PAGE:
Frewine Kirosknocked on a door as the sun set Friday night on North Beech Street.
Kiros smoothed her preppy, polka-dotted skirt and fumbled with a water bottle as she waited for someone to answer. A woman and two shirtless men -- all white and wearing toenail polish -- appeared. A black Labrador thumped its tail in the entryway. Kiros spoke softly.
"I'm from LV's Twelve-22, and I'm here to reintroduce us to the neighborhood," said Kiros, an Ethiopian woman raised in Northeast Portland.
For half a century, African Americans packed the club at North Vancouver Avenue and Fremont Street, an area where African American culture thrived. Neighbors had their choice of nearly a dozen jazz venues, among them Van's Olympia, now LV's Twelve-22.
But business dwindled as the neighborhood changed. From 2000 until 2010, the neighborhood went from 50 percent white to 70 percent white. Blacks were priced out of the area as boutique shops and restaurants replaced the clubs as the neighborhood hangouts. Most nights, as hip, new spots such as 5th Quadrant, Tasty N Sons spill over with customers, LV's remains empty.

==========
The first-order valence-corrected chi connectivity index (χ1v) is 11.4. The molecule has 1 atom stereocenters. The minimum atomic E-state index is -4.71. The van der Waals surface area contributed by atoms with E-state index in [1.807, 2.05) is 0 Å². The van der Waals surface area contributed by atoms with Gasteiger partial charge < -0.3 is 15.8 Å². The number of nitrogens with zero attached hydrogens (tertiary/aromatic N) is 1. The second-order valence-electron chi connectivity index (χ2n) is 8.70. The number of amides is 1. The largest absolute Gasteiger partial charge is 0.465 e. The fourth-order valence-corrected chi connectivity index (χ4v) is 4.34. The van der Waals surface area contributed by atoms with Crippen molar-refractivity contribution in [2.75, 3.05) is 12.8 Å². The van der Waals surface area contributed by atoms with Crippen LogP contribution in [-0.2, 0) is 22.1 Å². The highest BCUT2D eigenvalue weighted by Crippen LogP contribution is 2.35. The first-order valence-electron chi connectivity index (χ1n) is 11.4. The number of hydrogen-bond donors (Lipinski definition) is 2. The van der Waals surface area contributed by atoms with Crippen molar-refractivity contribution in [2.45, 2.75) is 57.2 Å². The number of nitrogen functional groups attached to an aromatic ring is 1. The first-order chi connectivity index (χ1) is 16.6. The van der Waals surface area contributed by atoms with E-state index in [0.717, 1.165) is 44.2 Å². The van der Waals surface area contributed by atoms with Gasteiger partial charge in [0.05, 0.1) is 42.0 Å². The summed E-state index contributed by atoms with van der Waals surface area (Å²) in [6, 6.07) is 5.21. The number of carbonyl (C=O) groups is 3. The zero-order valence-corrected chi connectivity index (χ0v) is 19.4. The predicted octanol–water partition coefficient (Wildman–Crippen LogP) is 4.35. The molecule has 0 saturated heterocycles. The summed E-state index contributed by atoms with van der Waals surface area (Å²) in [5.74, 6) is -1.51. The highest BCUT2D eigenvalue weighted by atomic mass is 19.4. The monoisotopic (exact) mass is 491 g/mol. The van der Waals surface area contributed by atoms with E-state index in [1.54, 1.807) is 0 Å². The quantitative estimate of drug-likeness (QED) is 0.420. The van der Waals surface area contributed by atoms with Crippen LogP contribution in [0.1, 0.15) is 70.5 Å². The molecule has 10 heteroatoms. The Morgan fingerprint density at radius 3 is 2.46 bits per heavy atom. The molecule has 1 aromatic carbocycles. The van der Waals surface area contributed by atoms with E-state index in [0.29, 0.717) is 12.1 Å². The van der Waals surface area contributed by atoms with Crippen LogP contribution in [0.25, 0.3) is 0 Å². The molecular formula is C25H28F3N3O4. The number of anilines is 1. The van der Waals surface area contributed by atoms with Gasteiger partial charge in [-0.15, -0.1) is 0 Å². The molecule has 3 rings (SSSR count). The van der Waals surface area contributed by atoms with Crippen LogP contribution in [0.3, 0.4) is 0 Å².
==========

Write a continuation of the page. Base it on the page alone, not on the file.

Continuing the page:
To save what some see as the last vestige of the old neighborhood, Kiros, the 30-year-old bar manager, is trying to persuade LV's new, mostly white neighbors it can be their neighborhood bar even as it remains true to its roots and black customers. But area residents have been hesitant, sometimes saying they are intimidated to go in or they don't want to "gentrify" it.
"Oh, we have smelled the barbecue and wanted to go over there," said Jesse Day, one of the men who answered the door. "But we've always been told it's shady."
"I tried to go once," Denise Leechimed in. "But I felt like I walked into somebody's living room without knocking."
LV's is trying to avoid the fate of a growing list of traditionally African American bars -- Joe's Place, the Cleo-Lillian Social Club and Seeznins -- that have closed in recent years as North and Northeast Portland have grown whiter, younger and more affluent.
It is named now after LaVon Van, its 45-year-old owner and Kiros' fiancé. Back when he was a kid playing hide-and-seek along Vancouver, the bright lights of Van's Olympia caught his eye. I want to own a place like that someday, he thought.
He watched as the Portland Development Commission razed much of the area for a planned, but ultimately shelved, expansion of Legacy Emanuel Hospital in the early 1970s. Most of the clubs disappeared as African Americans left the neighborhood.